Finally, Cope's program could divine what made Bach sound like Bach and create music in that style. It broke rules just as Bach had broken them, and made the result sound musical. It was as if the software had somehow captured Bach's spirit -- and it performed just as well in producing new Mozart compositions and Shakespeare sonnets. One afternoon, a few years after he'd begun work on Emmy, Cope clicked a button and went out for a sandwich, and she spit out 5,000 beautiful, artificial Bach chorales, work that would've taken him several lifetimes to produce by hand.
I'm going to try to get a hold of some of these computer-generated works and give you, dear readers, the official Bellman review. But in the meantime, I want to focus on what Jason Kottke said when he linked to the article about Cope:
Gosh it's going to get interesting when machines can do some real fundamental "human" things 10,000x faster and better than humans can.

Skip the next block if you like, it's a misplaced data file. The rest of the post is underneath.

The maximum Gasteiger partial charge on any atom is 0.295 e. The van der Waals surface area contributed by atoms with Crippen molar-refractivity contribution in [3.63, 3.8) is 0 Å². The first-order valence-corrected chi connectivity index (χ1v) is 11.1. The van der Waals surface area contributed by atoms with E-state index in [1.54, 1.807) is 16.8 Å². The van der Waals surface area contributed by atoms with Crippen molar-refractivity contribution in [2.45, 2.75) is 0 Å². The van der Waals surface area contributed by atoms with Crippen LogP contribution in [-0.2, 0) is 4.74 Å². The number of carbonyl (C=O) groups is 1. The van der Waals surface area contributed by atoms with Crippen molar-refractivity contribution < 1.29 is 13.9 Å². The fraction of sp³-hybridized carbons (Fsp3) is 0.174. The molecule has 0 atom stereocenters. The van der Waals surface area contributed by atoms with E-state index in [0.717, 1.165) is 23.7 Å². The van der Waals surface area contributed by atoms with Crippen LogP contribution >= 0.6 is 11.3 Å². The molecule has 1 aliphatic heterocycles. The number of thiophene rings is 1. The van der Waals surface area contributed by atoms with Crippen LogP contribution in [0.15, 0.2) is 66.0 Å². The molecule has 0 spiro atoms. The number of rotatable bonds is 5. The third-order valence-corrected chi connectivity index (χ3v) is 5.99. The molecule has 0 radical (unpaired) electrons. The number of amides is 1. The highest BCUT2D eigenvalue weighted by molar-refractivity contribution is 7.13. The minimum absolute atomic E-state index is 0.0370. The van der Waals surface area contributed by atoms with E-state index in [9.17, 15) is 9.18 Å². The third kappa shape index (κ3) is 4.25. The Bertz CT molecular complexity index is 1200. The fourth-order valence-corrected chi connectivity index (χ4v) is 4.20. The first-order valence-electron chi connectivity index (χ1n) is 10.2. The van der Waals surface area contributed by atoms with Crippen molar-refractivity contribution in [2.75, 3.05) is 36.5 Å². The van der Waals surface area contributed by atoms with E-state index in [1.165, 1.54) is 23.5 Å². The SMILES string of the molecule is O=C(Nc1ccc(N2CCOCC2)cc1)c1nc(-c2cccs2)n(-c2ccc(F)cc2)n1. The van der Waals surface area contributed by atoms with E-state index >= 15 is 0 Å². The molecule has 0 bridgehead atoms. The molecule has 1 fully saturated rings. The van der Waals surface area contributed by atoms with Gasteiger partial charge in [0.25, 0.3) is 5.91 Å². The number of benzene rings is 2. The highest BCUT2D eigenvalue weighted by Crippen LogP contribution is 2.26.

Humanists, take note! This is not a threatening development.
First, let me posit that while Cope's work's works may not rise to the level of human genius, some algorithms will reach that benchmark during our lifetimes (except maybe your lifetime, Oldy McAbouttodie).
This assertion is not one most of my writer, artist, or musician friends agree with, but they (you?) are wrong, wrong wrong. It's inevitable.
Second, this is not a bad thing. Yes, there will be violent change to our idea of what makes a person or a particular work of art valuable or important. But this change will ultimately be for the better. How could being surrounded by the best art ever made, freshly baked each week, possibly be bad? Computers will find ways to reliably speak to our souls in ways that we rarely have.
(img via Curved White)